Harvard clotting agent slows bleeding to help patients reach hospital
Blood loss from traumatic injuries is a major killer, but it’s relatively easy to treat in a hospital environment. The problem is that it can occur suddenly, and first responders don’t have the same tools that emergency rooms do. Now, Harvard scientists have developed a new blood-clotting material that’s portable and easy to store, potentially helping people survive long enough to reach a hospital.
In the body, platelets are specialized cells that circulate through the bloodstream, keeping a vigilant watch for damage that can cause bleeding. When they find one they activate, rushing to the injury site and triggering a blood clot. It’s an important biological process that keeps us from bleeding to death from every little cut and scrape.
But of course there’s a limit to how effective the natural process can be for more serious injuries. In a hospital setting, doctors can administer clotting agents, including donated platelets, to help the process along. Unfortunately, these kinds of treatments need to be refrigerated and even then don’t last long, so they can’t be taken out to the field where people need them most.
“Our goal was to give first responders a tool to stop internal bleeding that could be easily carried in a backpack or stored in an ambulance and, once injected intravenously in hemorrhagic patients, stop internal bleeding for a period long enough to get the patient to a hospital,” says Samir Mitragotri, senior author of the study.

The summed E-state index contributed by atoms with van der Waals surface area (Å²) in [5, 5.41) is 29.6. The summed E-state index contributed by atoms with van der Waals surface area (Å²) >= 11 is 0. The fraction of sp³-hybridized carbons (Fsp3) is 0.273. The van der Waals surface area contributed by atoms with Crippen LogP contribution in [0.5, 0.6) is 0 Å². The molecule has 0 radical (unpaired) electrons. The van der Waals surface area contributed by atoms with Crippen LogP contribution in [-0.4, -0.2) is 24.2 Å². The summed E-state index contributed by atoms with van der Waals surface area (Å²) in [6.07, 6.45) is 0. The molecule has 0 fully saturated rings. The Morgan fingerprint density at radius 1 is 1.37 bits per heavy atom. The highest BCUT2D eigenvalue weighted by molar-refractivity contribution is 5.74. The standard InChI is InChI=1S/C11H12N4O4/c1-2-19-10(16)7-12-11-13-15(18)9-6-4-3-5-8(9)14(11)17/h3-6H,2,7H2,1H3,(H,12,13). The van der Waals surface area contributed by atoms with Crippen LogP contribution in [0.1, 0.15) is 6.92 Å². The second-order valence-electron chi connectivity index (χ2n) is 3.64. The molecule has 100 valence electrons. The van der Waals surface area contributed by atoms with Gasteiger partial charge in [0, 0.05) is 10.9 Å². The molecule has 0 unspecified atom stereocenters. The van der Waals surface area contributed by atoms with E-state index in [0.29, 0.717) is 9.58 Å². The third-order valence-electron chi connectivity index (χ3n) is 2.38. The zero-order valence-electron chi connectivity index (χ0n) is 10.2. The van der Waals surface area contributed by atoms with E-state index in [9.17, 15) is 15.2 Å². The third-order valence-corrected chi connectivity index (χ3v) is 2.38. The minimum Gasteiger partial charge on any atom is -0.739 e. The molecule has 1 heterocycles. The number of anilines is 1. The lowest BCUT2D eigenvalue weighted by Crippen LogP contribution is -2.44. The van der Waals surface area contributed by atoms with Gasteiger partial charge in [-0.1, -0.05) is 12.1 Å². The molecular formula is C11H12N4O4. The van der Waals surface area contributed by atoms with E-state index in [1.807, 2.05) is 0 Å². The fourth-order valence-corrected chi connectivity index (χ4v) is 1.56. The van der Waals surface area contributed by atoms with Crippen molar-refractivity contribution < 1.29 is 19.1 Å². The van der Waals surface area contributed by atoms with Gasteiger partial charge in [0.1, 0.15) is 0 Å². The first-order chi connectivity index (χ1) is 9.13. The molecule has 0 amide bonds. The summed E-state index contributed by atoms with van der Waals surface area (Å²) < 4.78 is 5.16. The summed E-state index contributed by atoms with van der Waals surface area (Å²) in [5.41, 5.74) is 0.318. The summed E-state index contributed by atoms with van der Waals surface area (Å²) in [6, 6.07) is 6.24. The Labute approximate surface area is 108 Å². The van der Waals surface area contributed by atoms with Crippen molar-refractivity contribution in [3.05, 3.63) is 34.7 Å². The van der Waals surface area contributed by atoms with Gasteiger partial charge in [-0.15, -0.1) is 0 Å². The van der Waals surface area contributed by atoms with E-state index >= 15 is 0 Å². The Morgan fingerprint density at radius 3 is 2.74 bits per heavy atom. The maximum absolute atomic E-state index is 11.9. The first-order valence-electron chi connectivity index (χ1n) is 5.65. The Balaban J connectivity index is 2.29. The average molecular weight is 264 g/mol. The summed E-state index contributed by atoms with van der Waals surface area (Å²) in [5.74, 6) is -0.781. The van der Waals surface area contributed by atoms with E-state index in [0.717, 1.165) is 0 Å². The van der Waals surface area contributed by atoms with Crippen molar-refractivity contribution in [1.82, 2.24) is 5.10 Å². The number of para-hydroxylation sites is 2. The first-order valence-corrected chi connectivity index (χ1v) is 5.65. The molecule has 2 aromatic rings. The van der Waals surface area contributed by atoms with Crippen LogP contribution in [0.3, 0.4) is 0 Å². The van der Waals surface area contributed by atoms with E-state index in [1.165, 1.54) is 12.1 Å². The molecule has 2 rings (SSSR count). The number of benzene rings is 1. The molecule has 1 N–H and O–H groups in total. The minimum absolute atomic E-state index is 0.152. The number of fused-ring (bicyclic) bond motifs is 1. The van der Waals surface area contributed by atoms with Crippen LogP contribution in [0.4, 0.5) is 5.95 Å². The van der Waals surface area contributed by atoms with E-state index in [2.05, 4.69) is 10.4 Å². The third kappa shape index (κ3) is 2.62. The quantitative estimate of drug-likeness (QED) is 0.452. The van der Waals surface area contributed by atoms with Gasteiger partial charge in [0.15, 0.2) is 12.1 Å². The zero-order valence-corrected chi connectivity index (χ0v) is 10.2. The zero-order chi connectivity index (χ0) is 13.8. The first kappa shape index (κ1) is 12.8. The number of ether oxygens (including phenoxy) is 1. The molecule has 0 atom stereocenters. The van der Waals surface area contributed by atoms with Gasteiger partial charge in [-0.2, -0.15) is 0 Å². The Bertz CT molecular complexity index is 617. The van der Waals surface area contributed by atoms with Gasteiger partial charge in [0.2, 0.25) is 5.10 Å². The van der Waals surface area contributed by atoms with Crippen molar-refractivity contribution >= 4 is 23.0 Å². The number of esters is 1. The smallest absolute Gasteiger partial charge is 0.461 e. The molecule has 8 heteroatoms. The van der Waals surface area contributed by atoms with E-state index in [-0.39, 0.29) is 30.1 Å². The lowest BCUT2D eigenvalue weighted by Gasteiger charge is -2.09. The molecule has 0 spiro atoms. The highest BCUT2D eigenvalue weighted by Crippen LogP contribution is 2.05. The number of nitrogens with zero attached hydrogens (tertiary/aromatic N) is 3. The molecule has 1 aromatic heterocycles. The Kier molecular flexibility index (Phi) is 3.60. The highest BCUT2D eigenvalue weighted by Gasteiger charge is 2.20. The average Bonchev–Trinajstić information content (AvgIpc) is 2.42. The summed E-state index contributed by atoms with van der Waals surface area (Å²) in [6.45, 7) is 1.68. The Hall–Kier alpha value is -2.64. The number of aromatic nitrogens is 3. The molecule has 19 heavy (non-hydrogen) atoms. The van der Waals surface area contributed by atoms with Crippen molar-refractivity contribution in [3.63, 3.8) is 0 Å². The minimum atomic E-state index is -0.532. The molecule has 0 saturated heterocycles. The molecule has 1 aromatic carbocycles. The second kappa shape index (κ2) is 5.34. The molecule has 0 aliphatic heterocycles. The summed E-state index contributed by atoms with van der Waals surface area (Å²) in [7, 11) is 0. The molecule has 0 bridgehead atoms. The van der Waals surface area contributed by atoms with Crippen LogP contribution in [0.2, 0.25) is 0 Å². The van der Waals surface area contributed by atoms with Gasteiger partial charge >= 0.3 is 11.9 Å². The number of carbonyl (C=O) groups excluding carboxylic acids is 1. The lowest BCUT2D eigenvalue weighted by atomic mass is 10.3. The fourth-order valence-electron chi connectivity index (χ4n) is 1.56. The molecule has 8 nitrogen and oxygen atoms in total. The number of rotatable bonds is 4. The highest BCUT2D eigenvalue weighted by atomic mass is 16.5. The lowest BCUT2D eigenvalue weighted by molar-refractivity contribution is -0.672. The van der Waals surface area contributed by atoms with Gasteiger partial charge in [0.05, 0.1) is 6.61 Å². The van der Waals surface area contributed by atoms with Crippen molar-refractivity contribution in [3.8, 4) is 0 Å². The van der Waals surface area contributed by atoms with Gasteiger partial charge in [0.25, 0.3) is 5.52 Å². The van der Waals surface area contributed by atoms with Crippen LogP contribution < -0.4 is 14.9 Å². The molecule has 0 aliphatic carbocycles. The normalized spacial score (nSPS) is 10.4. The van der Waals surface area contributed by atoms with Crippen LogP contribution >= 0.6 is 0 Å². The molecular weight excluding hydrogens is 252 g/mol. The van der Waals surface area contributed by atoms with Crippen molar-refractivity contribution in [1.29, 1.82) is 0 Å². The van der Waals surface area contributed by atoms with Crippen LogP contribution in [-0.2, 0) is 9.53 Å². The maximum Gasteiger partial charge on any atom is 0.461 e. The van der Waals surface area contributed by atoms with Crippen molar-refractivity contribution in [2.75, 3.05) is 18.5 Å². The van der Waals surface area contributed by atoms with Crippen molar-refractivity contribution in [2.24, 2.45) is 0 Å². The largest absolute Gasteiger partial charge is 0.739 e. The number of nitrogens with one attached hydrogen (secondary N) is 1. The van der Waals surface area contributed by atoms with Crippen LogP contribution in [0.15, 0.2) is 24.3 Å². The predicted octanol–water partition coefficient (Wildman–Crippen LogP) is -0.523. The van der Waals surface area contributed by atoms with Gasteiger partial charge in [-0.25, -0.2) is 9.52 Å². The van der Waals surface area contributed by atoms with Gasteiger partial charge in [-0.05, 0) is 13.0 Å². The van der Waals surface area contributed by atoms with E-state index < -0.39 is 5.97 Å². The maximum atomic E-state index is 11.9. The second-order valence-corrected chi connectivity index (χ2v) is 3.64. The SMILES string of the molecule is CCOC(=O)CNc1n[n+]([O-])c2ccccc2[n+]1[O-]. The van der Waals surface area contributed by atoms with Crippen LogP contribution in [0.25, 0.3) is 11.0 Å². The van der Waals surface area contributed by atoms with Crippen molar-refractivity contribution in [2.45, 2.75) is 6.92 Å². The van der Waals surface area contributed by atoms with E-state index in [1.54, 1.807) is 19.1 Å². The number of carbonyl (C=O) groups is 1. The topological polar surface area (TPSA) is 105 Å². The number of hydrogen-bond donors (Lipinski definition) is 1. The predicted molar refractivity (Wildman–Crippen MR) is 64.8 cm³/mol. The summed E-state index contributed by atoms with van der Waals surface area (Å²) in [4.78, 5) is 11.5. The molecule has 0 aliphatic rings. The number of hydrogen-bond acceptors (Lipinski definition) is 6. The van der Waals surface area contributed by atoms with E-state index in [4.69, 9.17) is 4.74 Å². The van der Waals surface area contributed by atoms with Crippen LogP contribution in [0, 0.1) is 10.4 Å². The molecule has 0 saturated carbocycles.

The Harvard team’s solution is a clotting agent that can be injected into the bloodstream. Importantly it can be freeze dried, giving it the consistency of cotton candy and the ability to be stored at room temperature for a few months at a time. And when it’s needed, it can be combined with saline, ready for injection.
The researchers call their creation HAPPI, which stands for Hemostatic Agents via Polymer Peptide Interfusion. It binds to activated platelets at the injury site and helps more accumulate there. And because it only binds to activated platelets, not those roaming the bloodstream, HAPPI can be injected anywhere in the body and will only aid clotting at the wound.
In tests on mice, the team found that HAPPI was able to reduce bleeding time by 99 percent, and blood loss by 97 percent. For traumatic injuries, the material was able to boost the median survival rate higher than one hour, which could be enough for paramedics to transport injured patients to hospital for further care.
“A lot of trauma-related deaths happen within the first hour when blood loss is happening profusely and there is no intervention,” says Yongsheng Gao, a postdoctoral research associate at SEAS and the co-first author of the paper. “A key objective for first responders is to keep trauma patients alive during this so-called golden hour and in that time bring them to a hospital because once they get to the hospital, it’s a different game altogether.”
The team says that the next steps are to scale up production of the materials used to make HAPPI, and test it in larger animals.
Other similar blood clotting agents are also in the works, including one made of snake venom that can be injected into the site of a wound, and another that binds to fibrin to strengthen clots in a similar way that HAPPI binds to platelets.
The research was published in the journal Science Advances.